WASHINGTON – As the House prepared to vote Thursday on Speaker John A. Boehner’s tax plan, party leaders blamed each other for the stalemate as little progress is made to prevent falling off the “fiscal cliff,” the automatic tax increases and spending cuts scheduled to come in the new year.
House Majority Leader Eric Cantor of Virginia said he was confident Republicans “are going to have the votes” to pass Boehner’s “Plan B,” which would prevent tax hikes in the new year on all but the wealthiest of Americans, those who earn more than $1 million a year.
The White House has said President Obama would veto the measure, while Senate Majority Leader Harry Reid (D-Nev.) said the Boehner bill “has no future” and the GOP had “wasted an entire week on a number of pointless political stunts.”
Both sides pledged to work through the holiday season, with only a slight pause for Christmas, to resolve the standoff.
The House is set to vote late Thursday on Boehner's fallback plan to extend the lower Bush-era tax rates for those making up to $1 million, while letting rates on income above that go up on Jan. 1. Boehner’s plan was modified late into the night on Wednesday as the leadership works feverishly to wrangle reluctant Republicans in the face of Democratic opposition.
The vote is expected to unfold in two parts: First, a vote on already-approved Republican legislation to shift the coming budget cuts away from defense, sparing the Pentagon in favor of steep reductions to domestic programs, including school lunches and Meals on Wheels.
The second vote would be on the tax proposal, which hikes the top income tax rate, from 35% to 39.6% on income above $1 million. It also raises the capital gains and dividends tax rate, from 15% to 20%, on those same upper-income households.
Most notably, GOP leaders scrapped plans to vote on Obama’s initial proposal, which would extend the tax rates for those earning less than $250,000. The Republican rank-and-file balked at having to take that vote, and Democrats would have likely supported it.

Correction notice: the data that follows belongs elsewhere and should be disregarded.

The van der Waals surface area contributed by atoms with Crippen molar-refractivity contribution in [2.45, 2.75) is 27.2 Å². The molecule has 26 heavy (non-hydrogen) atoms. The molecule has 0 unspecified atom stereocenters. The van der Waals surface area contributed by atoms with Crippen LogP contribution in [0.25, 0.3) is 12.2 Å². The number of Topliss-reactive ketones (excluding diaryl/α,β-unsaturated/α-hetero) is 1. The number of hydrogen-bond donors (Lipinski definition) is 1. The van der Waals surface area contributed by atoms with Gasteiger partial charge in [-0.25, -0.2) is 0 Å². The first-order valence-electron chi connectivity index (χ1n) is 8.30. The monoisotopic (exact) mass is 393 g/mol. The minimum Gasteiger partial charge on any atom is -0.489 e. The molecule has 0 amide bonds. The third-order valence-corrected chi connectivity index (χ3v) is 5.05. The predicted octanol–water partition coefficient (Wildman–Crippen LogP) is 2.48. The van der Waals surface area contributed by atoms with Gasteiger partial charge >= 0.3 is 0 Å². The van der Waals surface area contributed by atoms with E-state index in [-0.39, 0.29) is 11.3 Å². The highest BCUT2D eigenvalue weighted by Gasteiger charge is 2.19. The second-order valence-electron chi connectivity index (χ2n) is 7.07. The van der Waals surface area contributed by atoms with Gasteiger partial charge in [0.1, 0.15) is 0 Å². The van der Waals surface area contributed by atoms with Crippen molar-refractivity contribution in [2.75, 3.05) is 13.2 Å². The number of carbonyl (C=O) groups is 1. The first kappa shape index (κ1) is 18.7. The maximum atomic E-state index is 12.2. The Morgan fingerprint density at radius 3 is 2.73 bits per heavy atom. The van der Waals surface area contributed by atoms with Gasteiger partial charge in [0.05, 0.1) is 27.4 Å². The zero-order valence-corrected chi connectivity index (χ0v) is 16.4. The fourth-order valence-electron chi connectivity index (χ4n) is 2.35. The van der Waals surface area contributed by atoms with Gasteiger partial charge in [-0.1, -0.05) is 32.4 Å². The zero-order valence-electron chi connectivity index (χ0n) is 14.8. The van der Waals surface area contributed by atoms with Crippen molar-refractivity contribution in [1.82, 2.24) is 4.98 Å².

Boehner can afford no more than two dozen defections from his party on Plan B, if Democrats remain united in opposition. Many outside conservative groups have urged Republicans to reject Boehner’s plan, although anti-tax crusader Grover Norquist notably said supporting it would not violate his pledge.
“We're going to have the votes,” Cantor told reporters, an apparent acknowledgment that they did not yet have them Thursday morning. “We are, again, taking concrete actions to avoid the fiscal cliff.” He called on the Senate to take up the legislation once it’s passed.
Cantor said members would stay in Washington after Thursday’s vote. But action in the Senate on Friday is unlikely, with a memorial service scheduled at the National Cathedral in honor of the late Sen. Daniel Inouye (D-Hawaii), who had been the longest-serving senator. Some senators were also planning to fly to Hawaii to attend services there over the weekend. Reid said the Senate would resume Dec. 27.
Obama is scheduled Thursday to travel to the Walter Reed Military Medical Center in Bethesda, Md., to visit with wounded soldiers and their families. He may also travel to the Hill to pay respects to Inouye, whose body was lying in repose in the Capitol Rotunda.